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Luring from a ‘Yak

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Mervin Low of Hooked Kayak Fishing takes the Editor out for a half-day session to showcase the vast opportunities and advantages of fishing off a “hands-free” kayak.

Hobie Kayak

A sense of child-like excitement welled up inside of me as Mervin and Jimmy unloaded the Hobie Mirage Oasis from the car top. Of course, I was careful not to let it show, lest I embarrass myself in front of the two guys I’ve just met. Shortly after loading up the necessary fishing gear and slapping on some sunscreen, we were ready to roll, quite literally. Detachable wheels were fitted underneath the Hobie kayaks and dragged along towards the boat ramp for launch.

Dragging a Hobie Kayak

“I always advise kayak anglers to ensure their PFDs are worn at all times,” Mervin said. I patted the life-belt PFD around my waist and gave him the thumbs up.

“Good, looks like you’re well prepared!” Jimmy added.

In less than 15 minutes, we were already at our first spot. Right about 50 feet away from us, some Giant Herring were happily finning away, breaking the still surface of the water. We inched closer. Now they were even surfacing less than 10 feet away from the kayak! I was amazed at how close we could get to the fish without spooking them, thanks to the silent and stealthy approach of the kayak.

Diamond Trevally from a kayak

About 30 metres away, Jimmy was seen playing a fish. A juvenile Diamond Trevally on micro jig! Nice! The first fish of the day landed in less than half an hour after launch. Surprisingly, the open top kayak was exceptionally stable contrary to my initial assumptions. Casting a lure from one was relatively easy too. There were times it felt a little awkward casting at a target beyond a right angle but with just a few strokes of the paddle, the kayak could be easily positioned at a more favourable casting angle. That was probably the only time I saw Mervin using the paddle by the way. The Hobies were driven by the Mirage Drive, a kick paddle-like contraption that relied on us pushing our legs back and forth to move forwards. It made ‘kayaking’ quite a breeze as it freed up our hands to cast our lures without ever reaching for the oar.

Tarpon from a kayak

After successfully landing a Giant Herring, we moved off in search of another target – Tarpons! Tarpons are easily spooked at the slightest disturbance and again, I was pleasantly surprised how Mervin got us right up close to a school of them without frightening them away. There they were – schools of mixed sizes happily playing at the surface. We hooked up several fish but never landed any as the lures flung off as soon as they leaped out of the water. We didn’t care. It was fun just watching the fish swim all around us!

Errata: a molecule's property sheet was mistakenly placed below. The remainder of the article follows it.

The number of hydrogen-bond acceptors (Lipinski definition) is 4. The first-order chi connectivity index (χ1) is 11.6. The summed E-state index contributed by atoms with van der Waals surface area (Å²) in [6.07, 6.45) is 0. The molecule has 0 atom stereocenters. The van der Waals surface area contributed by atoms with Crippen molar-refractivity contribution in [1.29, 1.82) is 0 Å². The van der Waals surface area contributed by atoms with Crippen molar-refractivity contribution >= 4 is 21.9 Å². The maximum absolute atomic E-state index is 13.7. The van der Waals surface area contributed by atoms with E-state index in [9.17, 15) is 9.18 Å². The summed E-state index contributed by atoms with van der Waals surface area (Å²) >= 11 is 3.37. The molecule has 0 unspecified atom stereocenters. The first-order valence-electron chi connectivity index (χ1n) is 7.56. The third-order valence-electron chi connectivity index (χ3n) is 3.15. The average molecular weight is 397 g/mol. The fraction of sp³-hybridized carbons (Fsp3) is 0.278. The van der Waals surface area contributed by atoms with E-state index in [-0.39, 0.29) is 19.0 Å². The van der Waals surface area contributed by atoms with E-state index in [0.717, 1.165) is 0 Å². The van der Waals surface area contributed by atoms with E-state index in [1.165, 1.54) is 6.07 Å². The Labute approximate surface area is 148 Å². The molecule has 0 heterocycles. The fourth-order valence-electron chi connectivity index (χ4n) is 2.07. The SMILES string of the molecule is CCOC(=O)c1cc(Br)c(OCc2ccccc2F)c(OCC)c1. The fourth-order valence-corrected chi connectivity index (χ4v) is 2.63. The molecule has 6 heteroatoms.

Landing a grouper

Grouper on kayak

The escapees must have alerted the school and they soon disappeared from the scene. Off we go for Groupers! Another advantage of fishing from a kayak is the relative ease of getting close enough to inshore rock bunds. Mervin and Jimmy were happily pulling in Grouper after Grouper from a short rock bund stretch, much to my amusement!

Strike!

The late morning breeze picked up as temperatures started to rise in tandem with the sun. We popped back to our first spot, hoping to find more Giant Herring or Trevally. I was fortunate enough to land a small Diamond Trevally with the Jigging Shad to round off the fishing session.

Diamond Trevally on kayak

Hobie - No hands!

Look Ma’, no hands!

Kayak ready to go

Mirage Drive

Hobie Oasis

I must say I was really impressed with the advantages of fishing from a kayak. The fishing results were pretty good for half a day’s fishing! Luring from a kayak certainly opens up tremendous fishing opportunities as it allows relatively easy access to places where it’s difficult to get to on foot or too shallow to enter by boat. Another advantage of fishing from a kayak is being able to sneak up quietly to unsuspecting schools of fish. It’s also a good way to lose that gut, whether by paddling or pedalling. Either way, it’s good physical exercise. There are certain considerations of owning a kayak though, with the primary reasons being storage space and portability. Then again, there are inflatable kayaks that can be folded up neatly for easy storage too!

Thanks to Mervin Low and Jimmy Ng from Hoooked Kayak Fishing, the Editor now often daydreams of owning a Hobie to go fishing in.

Hoooked

Hoooked Kayak Fishing is an exclusive dealer for Hobie kayaks in Singapore.

Check out their website at: Hoooked Kayak Fishing

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Daniel Wan has been fishing since the age of 12 and has a deep passion for fishing with artificial lures – especially light-tackle jigging. Previously working for two multinational IT companies, Daniel left the IT industry to follow his passion for fishing, photography and writing.

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